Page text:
the geography of genius

“Creativity is a relationship, one that unfolds at the intersection of person and place.” Thus concludes Eric Weiner in The Geography of the Genius, an enjoyable historic and modern romp through Athens, Hangzhou, Florence, Edinburgh, Calcutta, Vienna, and finally Silicon Valley. This book provides no easy answers or simple recipes but gives much insight told as a personal journey. It was a joy to read. The closest Weiner comes to providing a pat answer as to what makes for genius or geographical golden ages is at the end, as a counterpoint to Richard Florida’s 3 T’s (talent, technology, and tolerance).

A better set of attributes, I think, are —and I’ll jump on the alliteration bandwagon here—the Three D’s: disorder, diversity, and discernment. Disorder, as we’ve seen is necessary to shake up the status quo, to create a break in the air. Diversity, of both people and viewpoints, is needed to produce not only more dots, but different kinds of dots. Discernment is perhaps the most important, and overlooked, ingredient. Linus Pauling, the renowned chemist and two-time Nobel prize winner, was once asked by a student how to come up with good ideas. It’s easy, replied Pauling, “You have lots of ideas and throw away the bad ones.”

This summarizes Weiner’s conclusions, so if you are looking for ways to create the next Silicon Valley, this book may not be for you. As Weiner explores each of the cities listed, we learn how messy and contextual creativity and genius are. It’s also all about timing. Would Michelangelo, David Hume, or Freud have been able to excel in their fields if they had not been born in their specific time and place? Unlikely, it seems. Genius needs a fertile environment, but also one with a certain degree of tension and in a state of some flux.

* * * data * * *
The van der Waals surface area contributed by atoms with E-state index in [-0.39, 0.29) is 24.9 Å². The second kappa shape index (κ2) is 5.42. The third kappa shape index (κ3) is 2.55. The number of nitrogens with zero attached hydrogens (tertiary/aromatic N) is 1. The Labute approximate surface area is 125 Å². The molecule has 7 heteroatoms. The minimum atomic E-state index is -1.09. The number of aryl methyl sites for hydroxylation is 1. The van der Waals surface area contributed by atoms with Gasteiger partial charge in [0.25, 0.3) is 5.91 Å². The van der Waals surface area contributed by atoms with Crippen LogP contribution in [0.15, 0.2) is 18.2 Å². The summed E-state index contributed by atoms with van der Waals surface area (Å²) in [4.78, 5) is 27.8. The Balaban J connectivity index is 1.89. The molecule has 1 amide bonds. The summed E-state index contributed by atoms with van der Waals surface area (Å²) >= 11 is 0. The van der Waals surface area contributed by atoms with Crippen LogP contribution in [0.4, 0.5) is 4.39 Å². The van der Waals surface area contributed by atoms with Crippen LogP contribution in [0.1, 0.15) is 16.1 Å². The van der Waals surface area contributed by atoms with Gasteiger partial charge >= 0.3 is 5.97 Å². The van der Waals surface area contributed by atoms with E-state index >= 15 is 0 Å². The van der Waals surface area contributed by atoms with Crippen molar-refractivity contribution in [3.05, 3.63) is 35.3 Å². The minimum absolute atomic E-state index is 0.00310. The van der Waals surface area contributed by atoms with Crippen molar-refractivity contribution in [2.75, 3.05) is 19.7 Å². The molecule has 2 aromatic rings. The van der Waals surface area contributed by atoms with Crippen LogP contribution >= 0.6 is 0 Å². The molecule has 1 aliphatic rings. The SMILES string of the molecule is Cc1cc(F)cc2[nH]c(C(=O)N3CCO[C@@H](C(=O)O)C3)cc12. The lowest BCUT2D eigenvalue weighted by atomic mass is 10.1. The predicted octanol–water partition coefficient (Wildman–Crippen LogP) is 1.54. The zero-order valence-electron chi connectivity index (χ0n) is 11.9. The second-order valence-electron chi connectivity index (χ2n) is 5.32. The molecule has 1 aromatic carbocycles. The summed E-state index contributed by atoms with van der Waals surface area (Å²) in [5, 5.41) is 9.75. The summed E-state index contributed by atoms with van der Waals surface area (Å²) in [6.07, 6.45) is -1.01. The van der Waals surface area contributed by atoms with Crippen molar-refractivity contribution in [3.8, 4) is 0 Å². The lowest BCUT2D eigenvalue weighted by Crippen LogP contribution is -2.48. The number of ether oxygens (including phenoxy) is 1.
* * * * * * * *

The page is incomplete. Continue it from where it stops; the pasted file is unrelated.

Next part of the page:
One thing seems certain though: golden ages do not last.

Every place of genius contains the seeds of its own destruction. The Greeks, I think, were aware of this. While they didn’t know precisely when their day in the sun would end, surely they knew that just as “human happiness never remains long in the same place,” as Herodotus said, neither does human genius.

These are words that should be considered by those who think that Silicon Valley will continue to dominate our current era, with its techno-centric, libertarian perspective. Vanity, thy name is the Valley.

It doesn’t take an Einstein to see signs of this creeping vanity in the Valley. Bling has reared its shiny head, and that is never a good sign. You’ll recall that this was the case in Athens, too: the city’s decline can be traced almost exactly to a concomitant rise in luxury, and a taste for gourmet food. When it comes to golden ages, bling is the canary in the coalmine.

If you like history, this book is a pleasant read. There is lots of material to draw your own conclusions. It reinforced my own work in promoting personal knowledge mastery as a discipline to try to channel what little genius any of us have. Diversity in our knowledge networks helps to promote creativity but does not guarantee it. The ability to discern what is useful or important takes time and practice, and we will still miss many opportunities. Success is not guaranteed to any of us, or for any place, but one major lesson from history is that those who do not try will not succeed.

2 Responses to “the geography of genius”

  1. Britt Watwood

    Now I have another book to read! You might enjoy the one I am currently reading, Tom Friedman’s THANK YOU FOR BEING LATE. To keep the letter alliteration going, Friedman discusses the recent increasing acceleration of the 3 M’s – Moore’s Law (technology), the Market (globalization), and Mother Nature (climate change). In my doctoral class, I have in the past had students compare Florida’s “The World is Spiky” to Friedman’s “The World is Flat”. Your post looks like one to add to the reading list.


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